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Dyson has scrapped its electric car project

BBC Technology 11 Oct 2019 12:38
Sir James DysonImage copyright Getty Images

Dyson, the technology company best known for its vacuum cleaners, has scrapped a project to build electric cars.

The firm, headed by British inventor Sir James Dyson, said its engineers had developed a "fantastic electric car" but that it would not hit the roads because it was not "commercially viable".

In an email sent to all employees, Sir James said the company had unsuccessfully tried to find a buyer for the project.

The division employs 500 UK workers.

Dyson had planned to invest more than £2bn in developing a "radical and different" electric vehicle, a project it launched in 2016. It said the car would not be aimed at the mass market.

Half of the funds would go towards building the car, half towards developing electric batteries.

In October 2018 Dyson revealed plans to build the car at a new plant in Singapore. It was expected to be completed next year, with the first vehicles due to roll off the production line in 2021.

Sales of electric cars are climbing rapidly. Yet they still cost more to make than conventional cars, and generate much lower profits - if any.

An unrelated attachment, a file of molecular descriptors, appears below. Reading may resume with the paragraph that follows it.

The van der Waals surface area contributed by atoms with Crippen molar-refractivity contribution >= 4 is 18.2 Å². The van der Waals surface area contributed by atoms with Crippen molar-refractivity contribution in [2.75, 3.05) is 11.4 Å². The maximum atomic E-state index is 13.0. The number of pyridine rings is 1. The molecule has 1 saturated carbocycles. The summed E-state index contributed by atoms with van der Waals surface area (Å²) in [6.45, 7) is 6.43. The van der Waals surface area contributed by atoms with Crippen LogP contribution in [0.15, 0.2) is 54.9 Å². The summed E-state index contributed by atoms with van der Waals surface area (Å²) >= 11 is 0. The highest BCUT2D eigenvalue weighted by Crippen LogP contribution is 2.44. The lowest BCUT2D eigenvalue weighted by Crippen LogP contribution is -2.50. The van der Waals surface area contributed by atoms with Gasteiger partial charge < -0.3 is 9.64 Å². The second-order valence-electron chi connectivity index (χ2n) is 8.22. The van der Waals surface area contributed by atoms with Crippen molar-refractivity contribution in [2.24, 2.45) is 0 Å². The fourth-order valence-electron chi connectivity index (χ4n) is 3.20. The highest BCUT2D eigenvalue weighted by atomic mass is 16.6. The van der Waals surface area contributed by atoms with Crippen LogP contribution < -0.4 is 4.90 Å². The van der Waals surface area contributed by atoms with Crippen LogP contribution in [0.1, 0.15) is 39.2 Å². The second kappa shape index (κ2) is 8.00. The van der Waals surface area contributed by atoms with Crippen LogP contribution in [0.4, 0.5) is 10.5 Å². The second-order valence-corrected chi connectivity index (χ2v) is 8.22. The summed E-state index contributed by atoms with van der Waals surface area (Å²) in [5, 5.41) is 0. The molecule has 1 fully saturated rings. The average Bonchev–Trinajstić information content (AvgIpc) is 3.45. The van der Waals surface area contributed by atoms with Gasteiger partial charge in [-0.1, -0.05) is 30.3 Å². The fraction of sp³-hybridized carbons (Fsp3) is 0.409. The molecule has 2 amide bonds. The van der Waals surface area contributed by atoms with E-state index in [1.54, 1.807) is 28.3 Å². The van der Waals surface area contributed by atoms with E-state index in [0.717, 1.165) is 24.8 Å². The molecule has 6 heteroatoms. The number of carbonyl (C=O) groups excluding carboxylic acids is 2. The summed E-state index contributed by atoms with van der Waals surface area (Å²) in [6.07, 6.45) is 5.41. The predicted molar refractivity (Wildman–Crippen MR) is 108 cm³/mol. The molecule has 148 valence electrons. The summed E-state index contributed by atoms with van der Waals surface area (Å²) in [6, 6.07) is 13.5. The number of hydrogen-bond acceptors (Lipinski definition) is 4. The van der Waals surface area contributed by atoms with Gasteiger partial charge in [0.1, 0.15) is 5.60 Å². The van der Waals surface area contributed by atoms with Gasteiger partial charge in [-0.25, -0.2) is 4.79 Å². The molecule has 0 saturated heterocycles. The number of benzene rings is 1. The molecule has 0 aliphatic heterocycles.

Even the upstart Tesla, widely credited with showing everyone else just how good electric cars could be, has burnt through mountains of cash and had to go cap in hand to investors.


The rest of the funds intended for the electric car project would still be spent on developing other products, including its battery technology, Dyson said.

"As Dyson's decision not to pursue the electric vehicle business was taken at an early stage, the disruption to its operations and workforce in Singapore will be minimal," he said.

The first cars had already been developed and were being tested.

The project employed 523 people, 500 of whom were in UK, and Sir James praised their "immense" achievements.

Image copyright Dyson

"The Dyson automotive team has developed a fantastic car; they have been ingenious in their approach while remaining faithful to our philosophies."

Sir James said Dyson would continue to work on the battery technology, which was used in the car.

"In summary, our investment appetite is undiminished and we will continue to deepen our roots in both the UK and Singapore," he said.

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